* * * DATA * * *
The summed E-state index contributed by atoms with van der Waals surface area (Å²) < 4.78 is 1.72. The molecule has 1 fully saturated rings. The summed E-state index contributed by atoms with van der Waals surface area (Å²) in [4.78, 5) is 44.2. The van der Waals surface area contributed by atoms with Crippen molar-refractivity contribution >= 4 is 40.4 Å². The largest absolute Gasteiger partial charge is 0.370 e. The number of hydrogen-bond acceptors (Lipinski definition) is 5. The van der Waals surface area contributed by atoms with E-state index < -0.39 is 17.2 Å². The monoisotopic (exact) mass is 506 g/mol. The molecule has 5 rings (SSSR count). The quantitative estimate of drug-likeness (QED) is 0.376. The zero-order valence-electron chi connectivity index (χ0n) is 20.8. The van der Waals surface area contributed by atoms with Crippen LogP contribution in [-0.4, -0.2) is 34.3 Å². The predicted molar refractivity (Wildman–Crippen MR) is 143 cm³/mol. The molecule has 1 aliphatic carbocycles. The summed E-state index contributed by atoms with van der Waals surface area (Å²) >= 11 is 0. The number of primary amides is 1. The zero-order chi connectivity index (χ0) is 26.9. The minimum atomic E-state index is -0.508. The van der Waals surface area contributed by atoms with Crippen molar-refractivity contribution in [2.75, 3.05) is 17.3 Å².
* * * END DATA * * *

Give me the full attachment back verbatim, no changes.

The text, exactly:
The summed E-state index contributed by atoms with van der Waals surface area (Å²) < 4.78 is 1.72. The molecule has 1 fully saturated rings. The summed E-state index contributed by atoms with van der Waals surface area (Å²) in [4.78, 5) is 44.2. The van der Waals surface area contributed by atoms with Crippen molar-refractivity contribution >= 4 is 40.4 Å². The largest absolute Gasteiger partial charge is 0.370 e. The number of hydrogen-bond acceptors (Lipinski definition) is 5. The van der Waals surface area contributed by atoms with E-state index < -0.39 is 17.2 Å². The monoisotopic (exact) mass is 506 g/mol. The molecule has 5 rings (SSSR count). The quantitative estimate of drug-likeness (QED) is 0.376. The zero-order valence-electron chi connectivity index (χ0n) is 20.8. The van der Waals surface area contributed by atoms with Crippen LogP contribution in [-0.4, -0.2) is 34.3 Å². The predicted molar refractivity (Wildman–Crippen MR) is 143 cm³/mol. The molecule has 1 aliphatic carbocycles. The summed E-state index contributed by atoms with van der Waals surface area (Å²) >= 11 is 0. The number of primary amides is 1. The zero-order chi connectivity index (χ0) is 26.9. The minimum atomic E-state index is -0.508. The van der Waals surface area contributed by atoms with Crippen molar-refractivity contribution in [2.75, 3.05) is 17.3 Å².